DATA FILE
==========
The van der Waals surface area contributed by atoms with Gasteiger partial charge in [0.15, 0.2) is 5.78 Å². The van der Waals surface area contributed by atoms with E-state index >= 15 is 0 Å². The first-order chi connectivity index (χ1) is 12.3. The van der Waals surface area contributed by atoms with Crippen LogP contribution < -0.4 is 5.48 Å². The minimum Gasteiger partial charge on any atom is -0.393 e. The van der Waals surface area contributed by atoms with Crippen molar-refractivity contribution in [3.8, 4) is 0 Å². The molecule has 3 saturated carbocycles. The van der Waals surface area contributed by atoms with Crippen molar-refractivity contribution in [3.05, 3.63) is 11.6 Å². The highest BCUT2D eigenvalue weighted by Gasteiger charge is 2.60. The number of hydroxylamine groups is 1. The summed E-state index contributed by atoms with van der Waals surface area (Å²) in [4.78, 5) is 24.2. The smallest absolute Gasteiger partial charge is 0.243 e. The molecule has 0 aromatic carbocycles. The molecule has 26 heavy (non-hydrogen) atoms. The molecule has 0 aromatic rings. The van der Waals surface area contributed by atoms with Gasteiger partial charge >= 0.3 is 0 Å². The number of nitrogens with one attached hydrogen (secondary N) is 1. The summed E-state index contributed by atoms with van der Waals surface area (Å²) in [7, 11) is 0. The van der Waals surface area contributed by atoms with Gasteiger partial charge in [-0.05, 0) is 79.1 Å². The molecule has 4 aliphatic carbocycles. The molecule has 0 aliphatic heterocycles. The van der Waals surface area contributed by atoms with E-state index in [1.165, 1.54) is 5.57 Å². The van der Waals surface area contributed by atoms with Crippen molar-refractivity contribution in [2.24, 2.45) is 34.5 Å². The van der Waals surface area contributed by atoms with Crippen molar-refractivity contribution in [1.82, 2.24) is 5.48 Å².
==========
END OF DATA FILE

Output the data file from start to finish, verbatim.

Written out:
The van der Waals surface area contributed by atoms with Gasteiger partial charge in [0.15, 0.2) is 5.78 Å². The van der Waals surface area contributed by atoms with E-state index >= 15 is 0 Å². The first-order chi connectivity index (χ1) is 12.3. The van der Waals surface area contributed by atoms with Crippen LogP contribution < -0.4 is 5.48 Å². The minimum Gasteiger partial charge on any atom is -0.393 e. The van der Waals surface area contributed by atoms with Crippen molar-refractivity contribution in [3.8, 4) is 0 Å². The molecule has 3 saturated carbocycles. The van der Waals surface area contributed by atoms with Crippen molar-refractivity contribution in [3.05, 3.63) is 11.6 Å². The highest BCUT2D eigenvalue weighted by Gasteiger charge is 2.60. The number of hydroxylamine groups is 1. The summed E-state index contributed by atoms with van der Waals surface area (Å²) in [4.78, 5) is 24.2. The smallest absolute Gasteiger partial charge is 0.243 e. The molecule has 0 aromatic carbocycles. The molecule has 26 heavy (non-hydrogen) atoms. The molecule has 0 aromatic rings. The van der Waals surface area contributed by atoms with Gasteiger partial charge >= 0.3 is 0 Å². The number of nitrogens with one attached hydrogen (secondary N) is 1. The summed E-state index contributed by atoms with van der Waals surface area (Å²) in [7, 11) is 0. The van der Waals surface area contributed by atoms with Gasteiger partial charge in [-0.05, 0) is 79.1 Å². The molecule has 4 aliphatic carbocycles. The molecule has 0 aliphatic heterocycles. The van der Waals surface area contributed by atoms with E-state index in [1.165, 1.54) is 5.57 Å². The van der Waals surface area contributed by atoms with Crippen molar-refractivity contribution in [2.24, 2.45) is 34.5 Å². The van der Waals surface area contributed by atoms with Crippen molar-refractivity contribution in [1.82, 2.24) is 5.48 Å².